As I said in my above post, the earth acts as the conductor/reserve of electrons. So electrons from the source can go to and through the earth, just as if it were a wire. Or, if used as a lightening conductor, earth acts as a reserve (though in the broader sense, a conductor) and takes in all the electrons.
Ok, so are you saying the electrons just don't return to the power source?
Could you set up a circuit that goes :
[negative terminal of battery] --- [Load] --- [earth]
Infinitum
#7
May6-12, 06:21 AM
P: 854
Quote Quote by fletch-j View Post
Ok, so are you saying the electrons just don't return to the power source?
Could you set up a circuit that goes :
[negative terminal of battery] --- [Load] --- [earth]
Oh no. Not at all. I was just reasoning why grounding works. The lightening conductor case is irrelevant.

From wikipedia
In electronic circuit theory, a "ground" is usually idealized as an infinite source or sink for charge, which can absorb an unlimited amount of current without changing its potential.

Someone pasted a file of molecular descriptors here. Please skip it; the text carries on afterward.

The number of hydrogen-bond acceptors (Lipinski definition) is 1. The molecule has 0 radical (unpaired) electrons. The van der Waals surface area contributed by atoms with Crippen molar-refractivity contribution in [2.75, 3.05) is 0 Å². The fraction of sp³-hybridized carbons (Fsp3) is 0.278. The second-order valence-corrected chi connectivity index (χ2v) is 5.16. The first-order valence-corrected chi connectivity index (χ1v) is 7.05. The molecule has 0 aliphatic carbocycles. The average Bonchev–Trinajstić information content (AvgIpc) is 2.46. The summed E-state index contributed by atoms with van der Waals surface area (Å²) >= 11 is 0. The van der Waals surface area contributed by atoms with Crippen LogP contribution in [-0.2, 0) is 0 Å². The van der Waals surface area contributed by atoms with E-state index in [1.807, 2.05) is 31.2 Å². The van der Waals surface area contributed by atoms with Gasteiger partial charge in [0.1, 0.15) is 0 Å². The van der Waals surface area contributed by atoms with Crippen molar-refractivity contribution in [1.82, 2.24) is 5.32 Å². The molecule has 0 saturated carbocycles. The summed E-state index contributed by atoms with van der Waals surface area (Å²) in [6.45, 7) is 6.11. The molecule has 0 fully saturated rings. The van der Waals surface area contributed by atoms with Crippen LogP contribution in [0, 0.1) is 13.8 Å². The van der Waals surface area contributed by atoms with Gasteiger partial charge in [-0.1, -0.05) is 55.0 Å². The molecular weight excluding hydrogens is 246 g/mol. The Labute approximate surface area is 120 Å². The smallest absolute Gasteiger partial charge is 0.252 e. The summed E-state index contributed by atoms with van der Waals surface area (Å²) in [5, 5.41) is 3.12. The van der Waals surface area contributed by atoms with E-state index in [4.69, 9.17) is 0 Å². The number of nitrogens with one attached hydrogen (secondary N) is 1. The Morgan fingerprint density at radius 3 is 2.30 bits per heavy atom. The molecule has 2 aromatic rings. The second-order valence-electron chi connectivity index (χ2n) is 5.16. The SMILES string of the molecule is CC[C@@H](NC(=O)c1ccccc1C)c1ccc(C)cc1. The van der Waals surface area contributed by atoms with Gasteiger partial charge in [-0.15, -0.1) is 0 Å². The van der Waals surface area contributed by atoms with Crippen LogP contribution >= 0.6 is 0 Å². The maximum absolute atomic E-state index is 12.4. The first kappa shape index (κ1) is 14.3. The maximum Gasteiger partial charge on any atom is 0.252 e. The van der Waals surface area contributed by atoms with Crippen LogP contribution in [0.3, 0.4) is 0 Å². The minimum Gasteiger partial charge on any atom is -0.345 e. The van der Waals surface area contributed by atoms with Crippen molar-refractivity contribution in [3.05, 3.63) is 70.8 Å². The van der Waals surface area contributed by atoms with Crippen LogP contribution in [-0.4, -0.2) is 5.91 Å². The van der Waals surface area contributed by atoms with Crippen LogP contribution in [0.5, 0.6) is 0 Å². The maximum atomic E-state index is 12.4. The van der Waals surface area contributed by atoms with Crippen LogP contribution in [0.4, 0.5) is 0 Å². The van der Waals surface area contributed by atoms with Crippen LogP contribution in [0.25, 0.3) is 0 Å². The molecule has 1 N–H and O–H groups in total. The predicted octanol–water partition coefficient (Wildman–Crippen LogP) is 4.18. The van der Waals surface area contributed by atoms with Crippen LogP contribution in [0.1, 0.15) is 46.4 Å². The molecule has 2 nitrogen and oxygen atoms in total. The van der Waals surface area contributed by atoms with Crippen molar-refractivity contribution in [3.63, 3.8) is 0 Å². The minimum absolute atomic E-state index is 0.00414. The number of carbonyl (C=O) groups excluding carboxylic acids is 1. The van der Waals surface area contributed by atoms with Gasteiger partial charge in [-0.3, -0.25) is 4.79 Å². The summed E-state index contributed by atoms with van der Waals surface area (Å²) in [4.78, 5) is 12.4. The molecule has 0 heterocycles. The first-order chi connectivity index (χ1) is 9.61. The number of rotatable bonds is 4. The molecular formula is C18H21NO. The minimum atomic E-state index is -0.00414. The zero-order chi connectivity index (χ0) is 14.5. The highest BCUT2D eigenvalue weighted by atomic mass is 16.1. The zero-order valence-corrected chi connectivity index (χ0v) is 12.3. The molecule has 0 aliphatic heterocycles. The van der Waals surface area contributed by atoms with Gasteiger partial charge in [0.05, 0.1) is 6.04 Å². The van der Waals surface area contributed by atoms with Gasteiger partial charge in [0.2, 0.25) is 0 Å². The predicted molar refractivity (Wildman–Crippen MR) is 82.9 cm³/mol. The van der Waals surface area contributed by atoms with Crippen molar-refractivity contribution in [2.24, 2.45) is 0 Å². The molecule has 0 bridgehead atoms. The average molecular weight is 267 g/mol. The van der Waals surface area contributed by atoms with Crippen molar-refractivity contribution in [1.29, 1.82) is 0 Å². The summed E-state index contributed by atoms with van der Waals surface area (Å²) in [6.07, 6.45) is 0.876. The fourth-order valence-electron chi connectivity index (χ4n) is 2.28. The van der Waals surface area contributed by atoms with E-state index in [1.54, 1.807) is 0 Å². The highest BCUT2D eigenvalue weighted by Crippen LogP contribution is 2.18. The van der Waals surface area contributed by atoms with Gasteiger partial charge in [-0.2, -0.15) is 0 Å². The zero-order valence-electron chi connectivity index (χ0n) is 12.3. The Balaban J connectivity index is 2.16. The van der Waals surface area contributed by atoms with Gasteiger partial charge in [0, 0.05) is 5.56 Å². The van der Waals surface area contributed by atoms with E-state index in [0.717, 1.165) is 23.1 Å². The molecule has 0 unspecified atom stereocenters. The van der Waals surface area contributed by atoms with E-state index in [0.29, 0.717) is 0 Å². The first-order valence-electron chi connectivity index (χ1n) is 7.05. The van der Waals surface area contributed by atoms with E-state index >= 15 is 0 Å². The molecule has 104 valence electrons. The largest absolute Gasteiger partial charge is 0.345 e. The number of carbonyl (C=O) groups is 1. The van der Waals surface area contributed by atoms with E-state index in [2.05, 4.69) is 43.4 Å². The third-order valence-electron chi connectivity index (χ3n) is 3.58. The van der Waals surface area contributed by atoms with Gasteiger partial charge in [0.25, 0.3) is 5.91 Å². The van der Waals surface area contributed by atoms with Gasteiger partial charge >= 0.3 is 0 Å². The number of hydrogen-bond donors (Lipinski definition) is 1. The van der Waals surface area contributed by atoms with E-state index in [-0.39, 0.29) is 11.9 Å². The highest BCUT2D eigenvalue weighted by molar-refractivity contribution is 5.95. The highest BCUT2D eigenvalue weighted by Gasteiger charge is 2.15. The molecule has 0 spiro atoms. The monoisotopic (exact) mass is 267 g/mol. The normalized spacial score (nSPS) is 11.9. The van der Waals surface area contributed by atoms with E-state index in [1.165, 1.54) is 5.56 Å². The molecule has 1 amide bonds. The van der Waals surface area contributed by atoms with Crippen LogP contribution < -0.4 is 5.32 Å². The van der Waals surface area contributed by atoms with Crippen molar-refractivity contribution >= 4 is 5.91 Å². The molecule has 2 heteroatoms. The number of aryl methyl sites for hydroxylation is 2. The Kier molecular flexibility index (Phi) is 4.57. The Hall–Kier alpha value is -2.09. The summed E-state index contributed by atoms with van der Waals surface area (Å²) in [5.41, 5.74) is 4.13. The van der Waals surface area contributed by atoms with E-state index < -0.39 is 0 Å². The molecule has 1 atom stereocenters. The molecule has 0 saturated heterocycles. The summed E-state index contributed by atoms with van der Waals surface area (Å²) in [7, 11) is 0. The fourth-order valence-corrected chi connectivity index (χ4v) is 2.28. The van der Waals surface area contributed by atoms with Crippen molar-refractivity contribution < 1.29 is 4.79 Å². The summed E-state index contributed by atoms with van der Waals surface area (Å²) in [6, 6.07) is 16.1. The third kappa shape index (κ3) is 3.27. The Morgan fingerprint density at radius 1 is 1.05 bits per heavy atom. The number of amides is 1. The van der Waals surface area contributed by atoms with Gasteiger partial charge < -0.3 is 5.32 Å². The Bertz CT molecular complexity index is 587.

The use of the term ground (or earth) is so common in electrical and electronics applications that circuits in portable electronic devices such as cell phones and media players as well as circuits in vehicles such as ships, aircraft, and spacecraft may be spoken of as having a "ground" connection without any actual connection to the Earth. This is usually a large conductor attached to one side of the power supply (such as the "ground plane" on a printed circuit board) which serves as the common return path for current from many different components in the circuit.
So yes, you do have to return to the power source. The grounding is just the way for it to happen.
fletch-j
#8
May6-12, 06:38 AM
P: 18
Ohhh okay!
That clears things up. I was making it too complicated for myself...
Thanks for your patience :P
Have a nice day/night (depending on where you are in the world)
Infinitum
#9
May6-12, 06:43 AM
P: 854
My pleasure

Have a good *insert time of the day here* too.